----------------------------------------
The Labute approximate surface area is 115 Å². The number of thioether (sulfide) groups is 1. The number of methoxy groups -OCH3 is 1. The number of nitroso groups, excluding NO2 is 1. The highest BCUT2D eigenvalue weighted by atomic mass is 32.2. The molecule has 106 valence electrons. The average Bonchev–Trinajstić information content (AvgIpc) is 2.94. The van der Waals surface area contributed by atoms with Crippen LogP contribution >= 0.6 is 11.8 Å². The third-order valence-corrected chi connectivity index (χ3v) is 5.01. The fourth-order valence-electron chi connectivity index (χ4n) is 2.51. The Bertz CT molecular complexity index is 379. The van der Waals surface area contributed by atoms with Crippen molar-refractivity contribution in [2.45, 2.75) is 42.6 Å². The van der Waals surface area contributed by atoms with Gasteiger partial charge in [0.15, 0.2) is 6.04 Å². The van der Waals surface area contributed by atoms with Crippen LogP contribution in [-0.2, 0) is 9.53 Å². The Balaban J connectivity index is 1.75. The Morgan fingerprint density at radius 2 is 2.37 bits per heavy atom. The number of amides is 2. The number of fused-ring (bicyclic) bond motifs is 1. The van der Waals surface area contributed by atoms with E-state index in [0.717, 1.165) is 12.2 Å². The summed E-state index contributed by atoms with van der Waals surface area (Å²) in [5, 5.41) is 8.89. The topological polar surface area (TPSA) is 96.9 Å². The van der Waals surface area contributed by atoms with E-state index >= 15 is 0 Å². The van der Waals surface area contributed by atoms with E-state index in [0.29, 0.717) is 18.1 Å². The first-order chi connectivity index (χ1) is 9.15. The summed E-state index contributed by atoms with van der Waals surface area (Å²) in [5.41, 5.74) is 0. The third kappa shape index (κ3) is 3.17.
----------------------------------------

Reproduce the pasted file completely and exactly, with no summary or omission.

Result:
The Labute approximate surface area is 115 Å². The number of thioether (sulfide) groups is 1. The number of methoxy groups -OCH3 is 1. The number of nitroso groups, excluding NO2 is 1. The highest BCUT2D eigenvalue weighted by atomic mass is 32.2. The molecule has 106 valence electrons. The average Bonchev–Trinajstić information content (AvgIpc) is 2.94. The van der Waals surface area contributed by atoms with Crippen LogP contribution >= 0.6 is 11.8 Å². The third-order valence-corrected chi connectivity index (χ3v) is 5.01. The fourth-order valence-electron chi connectivity index (χ4n) is 2.51. The Bertz CT molecular complexity index is 379. The van der Waals surface area contributed by atoms with Crippen molar-refractivity contribution in [2.45, 2.75) is 42.6 Å². The van der Waals surface area contributed by atoms with Gasteiger partial charge in [0.15, 0.2) is 6.04 Å². The van der Waals surface area contributed by atoms with Crippen LogP contribution in [-0.2, 0) is 9.53 Å². The Balaban J connectivity index is 1.75. The Morgan fingerprint density at radius 2 is 2.37 bits per heavy atom. The number of amides is 2. The number of fused-ring (bicyclic) bond motifs is 1. The van der Waals surface area contributed by atoms with E-state index in [0.717, 1.165) is 12.2 Å². The summed E-state index contributed by atoms with van der Waals surface area (Å²) in [5, 5.41) is 8.89. The topological polar surface area (TPSA) is 96.9 Å². The van der Waals surface area contributed by atoms with E-state index >= 15 is 0 Å². The van der Waals surface area contributed by atoms with E-state index in [0.29, 0.717) is 18.1 Å². The first-order chi connectivity index (χ1) is 9.15. The summed E-state index contributed by atoms with van der Waals surface area (Å²) in [5.41, 5.74) is 0. The third kappa shape index (κ3) is 3.17.